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December 18th, 2006
Alloys of iron and cobalt generate powerful magnetic signals that could be useful in nanoparticles designed to detect tumors using magnetic resonance imaging (MRI).
However, naked iron-cobalt nanoparticles turn out to be chemically active materials, making them unsuitable for use in the body, and efforts to add any number of protective coatings have failed to produce biocompatible nanoparticles.
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Aspen Aerogels, Inc. to Present at Barclays CEO Energy-Power Conference August 27th, 2014
Nanotech Security Corp. to Acquire Fortress Optical Features Ltd., a Leading Producer of Banknote Security Features August 27th, 2014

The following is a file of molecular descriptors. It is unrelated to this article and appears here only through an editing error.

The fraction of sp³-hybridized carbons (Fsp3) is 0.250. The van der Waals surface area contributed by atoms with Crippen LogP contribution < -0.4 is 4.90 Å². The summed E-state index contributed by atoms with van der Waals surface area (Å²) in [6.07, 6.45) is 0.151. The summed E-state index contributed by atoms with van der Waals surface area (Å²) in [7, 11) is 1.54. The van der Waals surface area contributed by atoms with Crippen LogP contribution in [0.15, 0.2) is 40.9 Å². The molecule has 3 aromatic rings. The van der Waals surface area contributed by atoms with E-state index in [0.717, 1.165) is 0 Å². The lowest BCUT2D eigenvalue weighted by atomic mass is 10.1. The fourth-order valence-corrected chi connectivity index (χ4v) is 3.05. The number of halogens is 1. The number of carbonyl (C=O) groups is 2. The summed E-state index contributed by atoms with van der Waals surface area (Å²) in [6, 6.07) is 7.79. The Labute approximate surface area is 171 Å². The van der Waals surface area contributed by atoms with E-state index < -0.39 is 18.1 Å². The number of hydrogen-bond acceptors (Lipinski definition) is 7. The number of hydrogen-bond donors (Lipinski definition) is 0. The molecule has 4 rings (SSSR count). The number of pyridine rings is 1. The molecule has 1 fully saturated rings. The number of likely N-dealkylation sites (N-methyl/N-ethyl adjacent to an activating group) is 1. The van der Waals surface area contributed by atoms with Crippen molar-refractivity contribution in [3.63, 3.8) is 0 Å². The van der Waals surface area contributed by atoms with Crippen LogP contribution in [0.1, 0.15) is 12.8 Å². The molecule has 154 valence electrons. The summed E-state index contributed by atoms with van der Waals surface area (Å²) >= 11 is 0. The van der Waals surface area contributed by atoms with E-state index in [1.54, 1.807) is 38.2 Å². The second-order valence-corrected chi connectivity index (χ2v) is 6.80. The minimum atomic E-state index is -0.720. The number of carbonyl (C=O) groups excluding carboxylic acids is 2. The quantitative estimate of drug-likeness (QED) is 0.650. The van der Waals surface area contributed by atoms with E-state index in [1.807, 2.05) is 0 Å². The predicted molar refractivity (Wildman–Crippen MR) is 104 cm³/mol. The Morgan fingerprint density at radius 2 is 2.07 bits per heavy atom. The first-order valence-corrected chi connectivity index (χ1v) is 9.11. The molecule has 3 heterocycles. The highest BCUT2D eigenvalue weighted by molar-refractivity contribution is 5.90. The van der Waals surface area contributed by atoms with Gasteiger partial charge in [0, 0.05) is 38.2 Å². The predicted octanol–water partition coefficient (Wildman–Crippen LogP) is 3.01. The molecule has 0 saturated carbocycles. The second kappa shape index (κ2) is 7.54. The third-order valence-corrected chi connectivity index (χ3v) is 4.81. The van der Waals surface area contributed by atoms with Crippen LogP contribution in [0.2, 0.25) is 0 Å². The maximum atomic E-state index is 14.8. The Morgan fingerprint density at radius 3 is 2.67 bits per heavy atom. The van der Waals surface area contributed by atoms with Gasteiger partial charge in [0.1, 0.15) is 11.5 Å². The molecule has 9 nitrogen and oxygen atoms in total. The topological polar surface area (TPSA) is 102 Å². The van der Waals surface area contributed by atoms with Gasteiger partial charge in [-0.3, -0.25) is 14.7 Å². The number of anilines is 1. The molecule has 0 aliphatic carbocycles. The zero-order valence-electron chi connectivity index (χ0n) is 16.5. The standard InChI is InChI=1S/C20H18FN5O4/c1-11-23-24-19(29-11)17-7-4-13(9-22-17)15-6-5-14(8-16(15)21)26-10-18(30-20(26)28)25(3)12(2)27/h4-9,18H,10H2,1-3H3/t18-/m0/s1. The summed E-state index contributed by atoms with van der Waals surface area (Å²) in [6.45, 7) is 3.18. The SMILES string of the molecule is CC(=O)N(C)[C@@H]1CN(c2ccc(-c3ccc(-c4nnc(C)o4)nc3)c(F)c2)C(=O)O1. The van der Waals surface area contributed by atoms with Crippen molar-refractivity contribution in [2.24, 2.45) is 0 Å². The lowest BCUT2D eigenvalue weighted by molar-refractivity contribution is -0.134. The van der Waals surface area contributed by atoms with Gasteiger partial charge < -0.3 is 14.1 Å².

Malvern specialists to deliver inaugural short course on polymer characterization at Interplas 2014 August 27th, 2014
Japanese gold leaf artists worked on a nano-scale: Study demonstrates X-ray fluorescence spectroscopy is a non-destructive way to date artwork July 3rd, 2014
Harry Potter-style invisibility cloaks: A real possibility next Christmas? Forget socks and shaving foam, the big kids of tomorrow want an invisible cloak for Christmas December 19th, 2013
Chicago Awareness Organization First Not-for-Profit to Sponsor Dog Training to Detect Ovarian Cancer Odorants December 12th, 2013
ZEISS Microscopes used to create images for Art Exhibit at Midway Airport: Art of Science: Images from the Institute for Genomic Biology October 25th, 2013